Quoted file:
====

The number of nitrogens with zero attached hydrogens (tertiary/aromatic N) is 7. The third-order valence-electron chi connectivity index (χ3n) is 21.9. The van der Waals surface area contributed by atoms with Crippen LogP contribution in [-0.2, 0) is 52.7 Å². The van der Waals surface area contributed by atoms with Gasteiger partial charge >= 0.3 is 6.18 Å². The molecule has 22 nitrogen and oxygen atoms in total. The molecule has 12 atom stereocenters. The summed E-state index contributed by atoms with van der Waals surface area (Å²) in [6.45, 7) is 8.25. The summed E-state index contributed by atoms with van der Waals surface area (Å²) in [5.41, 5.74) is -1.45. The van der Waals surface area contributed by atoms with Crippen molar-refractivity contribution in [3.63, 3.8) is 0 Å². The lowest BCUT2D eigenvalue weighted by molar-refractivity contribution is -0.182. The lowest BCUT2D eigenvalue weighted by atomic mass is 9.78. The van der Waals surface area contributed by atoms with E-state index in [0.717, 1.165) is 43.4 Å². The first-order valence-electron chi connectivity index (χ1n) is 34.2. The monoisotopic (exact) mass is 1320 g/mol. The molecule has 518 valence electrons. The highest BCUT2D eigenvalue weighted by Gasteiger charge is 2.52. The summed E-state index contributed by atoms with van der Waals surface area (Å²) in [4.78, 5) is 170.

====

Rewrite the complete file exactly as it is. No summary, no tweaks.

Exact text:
The number of nitrogens with zero attached hydrogens (tertiary/aromatic N) is 7. The third-order valence-electron chi connectivity index (χ3n) is 21.9. The van der Waals surface area contributed by atoms with Crippen LogP contribution in [-0.2, 0) is 52.7 Å². The van der Waals surface area contributed by atoms with Gasteiger partial charge >= 0.3 is 6.18 Å². The molecule has 22 nitrogen and oxygen atoms in total. The molecule has 12 atom stereocenters. The summed E-state index contributed by atoms with van der Waals surface area (Å²) in [6.45, 7) is 8.25. The summed E-state index contributed by atoms with van der Waals surface area (Å²) in [5.41, 5.74) is -1.45. The van der Waals surface area contributed by atoms with Crippen molar-refractivity contribution in [3.63, 3.8) is 0 Å². The lowest BCUT2D eigenvalue weighted by molar-refractivity contribution is -0.182. The lowest BCUT2D eigenvalue weighted by atomic mass is 9.78. The van der Waals surface area contributed by atoms with E-state index in [0.717, 1.165) is 43.4 Å². The first-order valence-electron chi connectivity index (χ1n) is 34.2. The monoisotopic (exact) mass is 1320 g/mol. The molecule has 518 valence electrons. The highest BCUT2D eigenvalue weighted by Gasteiger charge is 2.52. The summed E-state index contributed by atoms with van der Waals surface area (Å²) in [4.78, 5) is 170.